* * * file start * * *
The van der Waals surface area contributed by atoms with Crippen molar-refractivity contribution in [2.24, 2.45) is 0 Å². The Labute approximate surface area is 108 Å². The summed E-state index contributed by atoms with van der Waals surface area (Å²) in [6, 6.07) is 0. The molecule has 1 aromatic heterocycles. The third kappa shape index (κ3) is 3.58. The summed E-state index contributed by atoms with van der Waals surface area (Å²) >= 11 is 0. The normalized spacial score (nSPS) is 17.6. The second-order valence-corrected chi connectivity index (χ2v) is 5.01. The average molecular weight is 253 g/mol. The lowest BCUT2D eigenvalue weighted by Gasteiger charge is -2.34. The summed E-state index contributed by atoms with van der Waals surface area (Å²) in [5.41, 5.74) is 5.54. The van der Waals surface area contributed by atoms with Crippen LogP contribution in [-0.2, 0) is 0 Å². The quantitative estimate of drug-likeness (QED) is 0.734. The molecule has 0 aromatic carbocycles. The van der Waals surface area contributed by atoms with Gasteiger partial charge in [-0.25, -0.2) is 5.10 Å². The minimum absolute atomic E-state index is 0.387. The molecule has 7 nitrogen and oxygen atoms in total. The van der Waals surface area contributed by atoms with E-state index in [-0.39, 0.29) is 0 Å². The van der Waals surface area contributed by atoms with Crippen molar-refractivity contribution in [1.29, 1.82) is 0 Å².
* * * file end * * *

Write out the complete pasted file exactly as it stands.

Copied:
The van der Waals surface area contributed by atoms with Crippen molar-refractivity contribution in [2.24, 2.45) is 0 Å². The Labute approximate surface area is 108 Å². The summed E-state index contributed by atoms with van der Waals surface area (Å²) in [6, 6.07) is 0. The molecule has 1 aromatic heterocycles. The third kappa shape index (κ3) is 3.58. The summed E-state index contributed by atoms with van der Waals surface area (Å²) >= 11 is 0. The normalized spacial score (nSPS) is 17.6. The second-order valence-corrected chi connectivity index (χ2v) is 5.01. The average molecular weight is 253 g/mol. The lowest BCUT2D eigenvalue weighted by Gasteiger charge is -2.34. The summed E-state index contributed by atoms with van der Waals surface area (Å²) in [5.41, 5.74) is 5.54. The van der Waals surface area contributed by atoms with Crippen LogP contribution in [-0.2, 0) is 0 Å². The quantitative estimate of drug-likeness (QED) is 0.734. The molecule has 0 aromatic carbocycles. The van der Waals surface area contributed by atoms with Gasteiger partial charge in [-0.25, -0.2) is 5.10 Å². The minimum absolute atomic E-state index is 0.387. The molecule has 7 nitrogen and oxygen atoms in total. The van der Waals surface area contributed by atoms with E-state index in [-0.39, 0.29) is 0 Å². The van der Waals surface area contributed by atoms with Crippen molar-refractivity contribution in [1.29, 1.82) is 0 Å².